It’s Too Sick to Call this Love
Genre: Romance, Comedy
Streaming: Crunchyroll, Amazon
Seriously, what is it with Japan and age gap romances in their animes? There are actually two of these airing this season (the above anime and I shaved, and brought home a high school), and whilst the other anime looks to be more of a drama, It’s too sick to call this love, is more tongue in cheek, focusing on comedy. Or it would be if anything was actually that funny about the situation the characters are in.
The whole premise of the show centres around how playboy businessman, Ryo falls for high school girl, Ichika but despite the attempts to make this seem cute and romantic, it still comes across more as creepy. It’s not helped by the fact that Ryo himself is presented as a thoroughly unlikeable character – he’s rich, successful, and good-looking, but he’s also incredibly shallow, insensitive, and callous to the women in his life, and worst of all perhaps – he doesn’t take no for an answer. Even his younger sister labels him a “scumbag” and if that isn’t a red flag, I don’t know what is. Ichika herself is thankfully very level-headed and quick to call him out on the unwanted nature of his advances towards her, but it’s clear that ultimately she’ll end up giving in.
It’s all the more uncomfortable to watch given today’s social climate – with the rise of the #MeToo culture and the general publicising of the inequality between men and women, an anime like this presenting itself as a cute romantic comedy, just doesn’t sit right with me. Ryo’s actions are presented initially as creepy and predatory (Ichika herself calls him out on this), but ultimately the show doesn’t deliver on that theme and instead chooses to make Ryo the romantic lead, and his actions as cute and misguided. It doesn’t teach a good lesson – that if you’re persistent enough and keep bothering someone, they’ll eventually give in to your romantic advances. What’s worse perhaps, is that this anime is clearly being marketed towards female viewers. We see things from both Ryo’s and Ichika’s perspectives but it’s clear that Ichika is the one to who the viewer is meant to relate to – she’s fairly ordinary and very much the opposite of Ryo and his flashy ways. Thankfully she’s quite likable as a character, though her friend is much less so – despite knowing how out of line her brother’s actions are she seems to find the whole thing rather amusing rather than sticking up for her clearly uncomfortable friend. We see the same pattern with the few other characters who show up – no one seems to see anything wrong with the situation, Ichika’s mom seeing Ryo’s daily gifts as charming and a lady in the supermarket commenting on how cute a couple the two make.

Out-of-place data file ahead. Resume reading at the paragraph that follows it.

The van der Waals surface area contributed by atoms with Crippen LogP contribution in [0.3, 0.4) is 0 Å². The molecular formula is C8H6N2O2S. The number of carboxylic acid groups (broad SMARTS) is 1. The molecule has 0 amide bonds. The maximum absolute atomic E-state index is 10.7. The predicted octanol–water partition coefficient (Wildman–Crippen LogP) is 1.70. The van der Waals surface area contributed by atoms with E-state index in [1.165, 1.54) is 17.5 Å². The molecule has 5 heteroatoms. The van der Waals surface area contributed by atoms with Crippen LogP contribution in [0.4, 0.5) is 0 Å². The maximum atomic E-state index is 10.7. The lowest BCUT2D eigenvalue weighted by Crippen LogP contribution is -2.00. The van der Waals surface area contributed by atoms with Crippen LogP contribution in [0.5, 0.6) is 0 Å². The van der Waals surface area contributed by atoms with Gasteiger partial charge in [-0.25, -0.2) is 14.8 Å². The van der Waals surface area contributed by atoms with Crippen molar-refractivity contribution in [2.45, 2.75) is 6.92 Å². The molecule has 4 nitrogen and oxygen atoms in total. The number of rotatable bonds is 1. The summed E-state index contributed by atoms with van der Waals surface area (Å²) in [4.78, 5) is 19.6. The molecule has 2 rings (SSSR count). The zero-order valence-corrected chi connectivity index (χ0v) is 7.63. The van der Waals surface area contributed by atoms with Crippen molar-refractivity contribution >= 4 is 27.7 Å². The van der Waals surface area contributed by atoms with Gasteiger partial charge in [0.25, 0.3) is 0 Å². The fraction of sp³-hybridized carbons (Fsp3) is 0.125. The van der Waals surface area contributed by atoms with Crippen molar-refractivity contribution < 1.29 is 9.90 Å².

I’m aware this review has been more of a rant than a biased piece of writing, but honestly, the episode left such an impression on me it really did make everything else pale in comparison. There are still plenty of good things to say about the overall production quality – the opening for example is well done with a good music track, if not particularly original. The anime chooses to have more muted colour tones, which make the show come across as more mature and realistic, compared to the more colourful bright tones seen in other rom-com series. It makes sense given the original target audience is more of an older one – the josei demographic. The character designs are not particularly memorable but they’re not awful either – I like how they specifically made Ichika look like a very typical school girl who isn’t romanticised or sexualised at all. Honestly, there isn’t much else to say though – the animation and music aren’t particularly outstanding or awful and ultimately it’s all just rather average.
Honestly, it’s hard for me to recommend this show to anyone given the problematic nature of the anime’s storyline. Whilst it makes attempts to showcase that the actions of Ryo are not okay, it feels like it also excuses them at the same time by making it more of a comedy act than seriously examining the issues. It’s a shame as Ichika herself is a great protagonist who is self-aware enough to know things are not right, but I feel like the show will end up pandering more to the romance aspects than having a serious conversation about one-sided relationships.
It's Too Sick to Call this Love Episode 1
A problematic premise doesn't save this romantic comedy from ultimately being a rather uncomfortable watch.